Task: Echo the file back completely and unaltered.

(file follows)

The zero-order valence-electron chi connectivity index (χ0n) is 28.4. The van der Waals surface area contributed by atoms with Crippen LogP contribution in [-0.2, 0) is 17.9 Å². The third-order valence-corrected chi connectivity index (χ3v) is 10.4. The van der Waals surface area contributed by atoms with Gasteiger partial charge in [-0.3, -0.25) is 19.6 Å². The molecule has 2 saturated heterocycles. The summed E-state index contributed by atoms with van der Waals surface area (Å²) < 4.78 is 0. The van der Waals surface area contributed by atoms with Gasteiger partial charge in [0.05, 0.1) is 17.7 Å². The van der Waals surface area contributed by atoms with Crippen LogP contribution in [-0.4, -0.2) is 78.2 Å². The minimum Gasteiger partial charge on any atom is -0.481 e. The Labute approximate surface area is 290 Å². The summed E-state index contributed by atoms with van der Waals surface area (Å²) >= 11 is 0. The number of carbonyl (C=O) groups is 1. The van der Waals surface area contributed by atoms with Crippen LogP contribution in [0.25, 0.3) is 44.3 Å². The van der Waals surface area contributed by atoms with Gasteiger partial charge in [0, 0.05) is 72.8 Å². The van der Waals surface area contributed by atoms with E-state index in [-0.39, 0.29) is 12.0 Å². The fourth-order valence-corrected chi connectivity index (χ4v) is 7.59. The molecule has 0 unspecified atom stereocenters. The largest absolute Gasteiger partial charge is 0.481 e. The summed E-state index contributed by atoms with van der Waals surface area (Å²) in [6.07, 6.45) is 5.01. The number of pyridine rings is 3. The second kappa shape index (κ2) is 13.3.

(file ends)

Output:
The zero-order valence-electron chi connectivity index (χ0n) is 28.4. The van der Waals surface area contributed by atoms with Crippen LogP contribution in [-0.2, 0) is 17.9 Å². The third-order valence-corrected chi connectivity index (χ3v) is 10.4. The van der Waals surface area contributed by atoms with Gasteiger partial charge in [-0.3, -0.25) is 19.6 Å². The molecule has 2 saturated heterocycles. The summed E-state index contributed by atoms with van der Waals surface area (Å²) < 4.78 is 0. The van der Waals surface area contributed by atoms with Gasteiger partial charge in [0.05, 0.1) is 17.7 Å². The van der Waals surface area contributed by atoms with Crippen LogP contribution in [-0.4, -0.2) is 78.2 Å². The minimum Gasteiger partial charge on any atom is -0.481 e. The Labute approximate surface area is 290 Å². The summed E-state index contributed by atoms with van der Waals surface area (Å²) >= 11 is 0. The number of carbonyl (C=O) groups is 1. The van der Waals surface area contributed by atoms with Crippen LogP contribution in [0.25, 0.3) is 44.3 Å². The van der Waals surface area contributed by atoms with Gasteiger partial charge in [0, 0.05) is 72.8 Å². The van der Waals surface area contributed by atoms with E-state index in [-0.39, 0.29) is 12.0 Å². The fourth-order valence-corrected chi connectivity index (χ4v) is 7.59. The molecule has 0 unspecified atom stereocenters. The largest absolute Gasteiger partial charge is 0.481 e. The summed E-state index contributed by atoms with van der Waals surface area (Å²) in [6.07, 6.45) is 5.01. The number of pyridine rings is 3. The second kappa shape index (κ2) is 13.3.